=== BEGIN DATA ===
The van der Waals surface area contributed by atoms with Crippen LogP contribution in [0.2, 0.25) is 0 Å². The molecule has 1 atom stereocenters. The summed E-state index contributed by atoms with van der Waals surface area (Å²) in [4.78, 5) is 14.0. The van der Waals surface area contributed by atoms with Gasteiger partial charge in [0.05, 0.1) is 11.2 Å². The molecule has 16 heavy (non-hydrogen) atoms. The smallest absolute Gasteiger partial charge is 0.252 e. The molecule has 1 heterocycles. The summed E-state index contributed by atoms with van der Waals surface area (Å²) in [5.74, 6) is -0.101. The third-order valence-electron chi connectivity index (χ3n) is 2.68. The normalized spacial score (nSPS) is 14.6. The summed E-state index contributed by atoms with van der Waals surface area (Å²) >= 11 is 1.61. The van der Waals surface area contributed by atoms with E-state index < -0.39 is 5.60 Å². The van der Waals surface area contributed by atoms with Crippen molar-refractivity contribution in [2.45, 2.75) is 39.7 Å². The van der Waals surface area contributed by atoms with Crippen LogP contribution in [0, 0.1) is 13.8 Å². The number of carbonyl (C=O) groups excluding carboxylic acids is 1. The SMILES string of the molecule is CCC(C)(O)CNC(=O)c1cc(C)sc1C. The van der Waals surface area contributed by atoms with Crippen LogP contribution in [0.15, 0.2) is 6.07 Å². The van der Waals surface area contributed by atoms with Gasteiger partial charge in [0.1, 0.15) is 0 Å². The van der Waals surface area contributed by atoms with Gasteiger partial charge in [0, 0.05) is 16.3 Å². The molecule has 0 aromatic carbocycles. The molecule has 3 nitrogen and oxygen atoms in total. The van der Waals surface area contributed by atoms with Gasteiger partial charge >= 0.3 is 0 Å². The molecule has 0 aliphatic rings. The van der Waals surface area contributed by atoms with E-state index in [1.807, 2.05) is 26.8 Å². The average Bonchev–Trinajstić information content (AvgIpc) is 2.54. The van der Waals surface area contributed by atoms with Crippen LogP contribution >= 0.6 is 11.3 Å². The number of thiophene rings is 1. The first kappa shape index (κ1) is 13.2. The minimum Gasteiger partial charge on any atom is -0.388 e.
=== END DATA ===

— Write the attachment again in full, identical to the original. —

The van der Waals surface area contributed by atoms with Crippen LogP contribution in [0.2, 0.25) is 0 Å². The molecule has 1 atom stereocenters. The summed E-state index contributed by atoms with van der Waals surface area (Å²) in [4.78, 5) is 14.0. The van der Waals surface area contributed by atoms with Gasteiger partial charge in [0.05, 0.1) is 11.2 Å². The molecule has 16 heavy (non-hydrogen) atoms. The smallest absolute Gasteiger partial charge is 0.252 e. The molecule has 1 heterocycles. The summed E-state index contributed by atoms with van der Waals surface area (Å²) in [5.74, 6) is -0.101. The third-order valence-electron chi connectivity index (χ3n) is 2.68. The normalized spacial score (nSPS) is 14.6. The summed E-state index contributed by atoms with van der Waals surface area (Å²) >= 11 is 1.61. The van der Waals surface area contributed by atoms with E-state index < -0.39 is 5.60 Å². The van der Waals surface area contributed by atoms with Crippen molar-refractivity contribution in [2.45, 2.75) is 39.7 Å². The van der Waals surface area contributed by atoms with Crippen LogP contribution in [0, 0.1) is 13.8 Å². The number of carbonyl (C=O) groups excluding carboxylic acids is 1. The SMILES string of the molecule is CCC(C)(O)CNC(=O)c1cc(C)sc1C. The van der Waals surface area contributed by atoms with Crippen LogP contribution in [0.15, 0.2) is 6.07 Å². The van der Waals surface area contributed by atoms with Gasteiger partial charge in [0.1, 0.15) is 0 Å². The van der Waals surface area contributed by atoms with Gasteiger partial charge in [0, 0.05) is 16.3 Å². The molecule has 0 aromatic carbocycles. The molecule has 3 nitrogen and oxygen atoms in total. The van der Waals surface area contributed by atoms with Gasteiger partial charge >= 0.3 is 0 Å². The molecule has 0 aliphatic rings. The van der Waals surface area contributed by atoms with E-state index in [1.807, 2.05) is 26.8 Å². The average Bonchev–Trinajstić information content (AvgIpc) is 2.54. The van der Waals surface area contributed by atoms with Crippen LogP contribution >= 0.6 is 11.3 Å². The number of thiophene rings is 1. The first kappa shape index (κ1) is 13.2. The minimum Gasteiger partial charge on any atom is -0.388 e.